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Vaccines and Autism: Why simple explanations may not be the most accurate

The CDC has reported that as of February 18th, the recent measles outbreak has increased to 141 cases found in 17 states and the District of Columbia. In addition, three new measles cases have been confirmed in Las Vegas in connection with the MGM Grand Hotel and Casino. The CDC links the outbreak to a segment of the population which includes families who have delayed or refused to vaccinate their children. Many feel that vaccination rates have declined due to people drawing conclusions that lack scientific evidence from the ongoing autism/vaccination movement.

The most seductive argument for a link between vaccines and autism is timing.  Some parents claimed to have noticed changes in their children shortly after they were vaccinated. Children seemed to be developing normally, then would suddenly lose social and language skills — a condition called “regressive” autism. Parents often assume the cause of this regression is from some type of environmental toxin and look to vaccines as the contributing factor because they often occur at the same time.

Most medical experts argue that this is probably a coincidence: The first symptoms of autism tend to appear around the same time that the MMR shot is administered, ages 12-15 months. While timing is important in assessment of causation, it is only one of nine criteria used by scientists in evaluating whether an exposure is causally related to an injury or illness.

The symptoms of autism generally appear early in childhood development, by 12 months to 18 months of age. Symptoms include:

  • Problems with eye contact
  • Lack of response to his or her name
  • Problems following another person’s gaze or pointed finger to an object (or “joint attention”)
  • Poor skills in pretend play and imitation
  • Problems with nonverbal communication

It is natural for people to link the timing of vaccines to the manifestation of autism symptoms due to the concept of Perception of Hazard.  Parents act on their fears of environmental hazards, refusing to vaccinate their children against serious, highly contagious diseases such as measles, mumps and rubella. It is generally expected that perception of hazard may cause one to over-report symptoms and seek associations when they believe that their health, or their child’s health, has been threatened.  In part, the perception that vaccines are linked to autism persists because people do not fully understand the science. Although several studies and reviewers have debunked the 1998 Wakefield study people still cling to the notion that there is a causal link between vaccines and autism. Fueled in part by parents needing to know what causes autism, people seek to make connections to concurrent events and make assumptions that lack scientific support. People are naturally anxious to find answers to what is understandably viewed as an urgent problem.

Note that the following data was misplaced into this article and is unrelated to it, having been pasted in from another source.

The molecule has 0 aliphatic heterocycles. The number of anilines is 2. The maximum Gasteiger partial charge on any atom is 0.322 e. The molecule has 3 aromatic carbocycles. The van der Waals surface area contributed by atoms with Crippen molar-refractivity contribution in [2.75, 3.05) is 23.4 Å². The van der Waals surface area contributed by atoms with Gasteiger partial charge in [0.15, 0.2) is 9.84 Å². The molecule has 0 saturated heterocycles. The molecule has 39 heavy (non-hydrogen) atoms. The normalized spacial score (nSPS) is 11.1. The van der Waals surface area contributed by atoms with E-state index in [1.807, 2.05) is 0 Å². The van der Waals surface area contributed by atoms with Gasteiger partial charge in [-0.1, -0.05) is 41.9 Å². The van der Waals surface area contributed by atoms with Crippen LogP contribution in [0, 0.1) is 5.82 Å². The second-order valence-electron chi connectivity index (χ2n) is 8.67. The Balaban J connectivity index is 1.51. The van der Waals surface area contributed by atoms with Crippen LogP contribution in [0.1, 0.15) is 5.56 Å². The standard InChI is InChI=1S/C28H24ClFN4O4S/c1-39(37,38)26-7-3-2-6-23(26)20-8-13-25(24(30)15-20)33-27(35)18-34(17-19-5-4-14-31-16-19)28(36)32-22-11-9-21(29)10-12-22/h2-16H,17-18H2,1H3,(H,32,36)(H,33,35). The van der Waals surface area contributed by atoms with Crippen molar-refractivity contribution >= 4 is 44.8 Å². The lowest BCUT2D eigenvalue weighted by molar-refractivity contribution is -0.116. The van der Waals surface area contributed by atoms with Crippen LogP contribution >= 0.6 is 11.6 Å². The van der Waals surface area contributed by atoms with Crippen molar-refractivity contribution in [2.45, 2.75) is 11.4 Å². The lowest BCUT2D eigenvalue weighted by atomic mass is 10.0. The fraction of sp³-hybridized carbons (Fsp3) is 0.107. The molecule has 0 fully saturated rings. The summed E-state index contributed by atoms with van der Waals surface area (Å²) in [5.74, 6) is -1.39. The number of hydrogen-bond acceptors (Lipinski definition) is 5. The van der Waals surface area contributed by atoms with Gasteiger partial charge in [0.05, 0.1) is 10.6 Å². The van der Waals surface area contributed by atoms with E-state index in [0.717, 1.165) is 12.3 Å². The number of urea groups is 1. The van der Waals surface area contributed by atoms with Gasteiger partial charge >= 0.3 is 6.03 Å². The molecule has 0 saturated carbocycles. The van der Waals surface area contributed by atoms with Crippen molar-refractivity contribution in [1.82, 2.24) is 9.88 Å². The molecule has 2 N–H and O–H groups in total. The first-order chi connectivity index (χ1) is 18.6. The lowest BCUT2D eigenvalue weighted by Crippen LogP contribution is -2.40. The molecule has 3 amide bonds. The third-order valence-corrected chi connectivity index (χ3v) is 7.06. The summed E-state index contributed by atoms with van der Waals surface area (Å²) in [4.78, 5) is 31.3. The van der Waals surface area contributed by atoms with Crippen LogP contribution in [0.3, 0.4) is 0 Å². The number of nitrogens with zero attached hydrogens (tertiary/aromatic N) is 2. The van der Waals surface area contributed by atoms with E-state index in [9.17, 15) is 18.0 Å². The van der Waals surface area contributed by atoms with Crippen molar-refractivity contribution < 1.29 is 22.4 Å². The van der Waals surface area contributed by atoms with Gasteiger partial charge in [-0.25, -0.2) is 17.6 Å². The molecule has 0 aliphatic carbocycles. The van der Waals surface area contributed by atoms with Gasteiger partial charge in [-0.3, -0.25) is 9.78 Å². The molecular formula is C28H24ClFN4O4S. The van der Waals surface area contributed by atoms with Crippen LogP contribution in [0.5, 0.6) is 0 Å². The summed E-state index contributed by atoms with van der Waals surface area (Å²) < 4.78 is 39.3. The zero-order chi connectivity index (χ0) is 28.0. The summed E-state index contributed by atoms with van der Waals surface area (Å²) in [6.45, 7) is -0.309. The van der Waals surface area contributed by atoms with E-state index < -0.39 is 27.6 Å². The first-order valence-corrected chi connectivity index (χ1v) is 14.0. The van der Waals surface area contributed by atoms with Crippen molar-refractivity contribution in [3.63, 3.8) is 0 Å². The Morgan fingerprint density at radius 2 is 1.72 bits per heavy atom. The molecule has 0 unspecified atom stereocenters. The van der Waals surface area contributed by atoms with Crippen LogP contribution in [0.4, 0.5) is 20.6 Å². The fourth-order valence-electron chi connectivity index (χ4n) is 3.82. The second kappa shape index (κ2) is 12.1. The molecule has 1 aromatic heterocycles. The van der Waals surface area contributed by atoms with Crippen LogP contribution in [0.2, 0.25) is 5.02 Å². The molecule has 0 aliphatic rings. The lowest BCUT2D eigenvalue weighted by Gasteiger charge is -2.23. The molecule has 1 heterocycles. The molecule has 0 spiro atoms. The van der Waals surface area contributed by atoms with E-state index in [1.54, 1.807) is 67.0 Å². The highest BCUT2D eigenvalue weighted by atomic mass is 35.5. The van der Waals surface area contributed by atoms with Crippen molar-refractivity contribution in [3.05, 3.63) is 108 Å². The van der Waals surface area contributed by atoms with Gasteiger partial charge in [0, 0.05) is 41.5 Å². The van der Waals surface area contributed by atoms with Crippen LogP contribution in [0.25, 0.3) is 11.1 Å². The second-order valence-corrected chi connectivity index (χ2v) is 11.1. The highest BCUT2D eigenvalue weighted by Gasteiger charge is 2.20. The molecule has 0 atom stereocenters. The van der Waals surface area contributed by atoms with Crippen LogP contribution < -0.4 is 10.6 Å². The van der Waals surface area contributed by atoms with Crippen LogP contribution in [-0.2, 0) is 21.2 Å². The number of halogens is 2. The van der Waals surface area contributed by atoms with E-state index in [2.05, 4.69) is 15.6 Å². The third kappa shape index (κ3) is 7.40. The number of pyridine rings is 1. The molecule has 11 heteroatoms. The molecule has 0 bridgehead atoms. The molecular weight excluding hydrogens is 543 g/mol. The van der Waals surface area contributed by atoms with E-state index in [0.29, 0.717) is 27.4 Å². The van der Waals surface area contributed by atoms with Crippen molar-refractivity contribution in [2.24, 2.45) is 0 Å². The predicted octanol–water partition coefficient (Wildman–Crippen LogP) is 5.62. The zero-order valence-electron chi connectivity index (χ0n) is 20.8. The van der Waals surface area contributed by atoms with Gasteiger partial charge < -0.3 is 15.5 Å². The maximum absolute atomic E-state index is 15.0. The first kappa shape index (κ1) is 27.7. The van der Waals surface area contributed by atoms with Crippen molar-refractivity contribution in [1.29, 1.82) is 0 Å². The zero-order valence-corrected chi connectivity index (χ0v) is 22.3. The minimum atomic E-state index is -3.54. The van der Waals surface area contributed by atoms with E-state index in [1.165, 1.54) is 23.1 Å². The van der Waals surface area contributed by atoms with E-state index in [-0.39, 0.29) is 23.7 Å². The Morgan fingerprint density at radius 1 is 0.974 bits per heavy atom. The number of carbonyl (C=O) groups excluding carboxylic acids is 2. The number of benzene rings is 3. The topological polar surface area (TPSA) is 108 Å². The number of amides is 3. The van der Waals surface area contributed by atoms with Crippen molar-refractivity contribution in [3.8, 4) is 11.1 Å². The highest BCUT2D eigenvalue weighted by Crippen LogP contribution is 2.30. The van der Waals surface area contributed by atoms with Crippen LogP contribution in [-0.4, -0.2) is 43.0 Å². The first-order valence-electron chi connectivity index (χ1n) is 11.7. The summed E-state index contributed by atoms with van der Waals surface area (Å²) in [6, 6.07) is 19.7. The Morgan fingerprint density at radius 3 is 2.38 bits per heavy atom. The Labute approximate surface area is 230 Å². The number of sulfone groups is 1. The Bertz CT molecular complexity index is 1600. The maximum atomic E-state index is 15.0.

As Stephen Hawking once said, “Science is beautiful when it makes simple explanations of phenomena or connections between different observations.” Unfortunately, sometimes simple explanations are complicated to discover. Causation Analysis is the process scientists use to evaluate the potential link between an event or exposure and possibly, an adverse health issue.

For questions about causation analysis or other public health issues, contact the experts at Cogency at solutions@cogencyteam.com. Cogency is best suited to assist you with this and other potential disease outbreaks because our team of physicians and public health professionals conduct extensive outbreak investigations, causation assessments and have vast experience diagnosing hard to detect environmental issues, and infectious disease exposures. 

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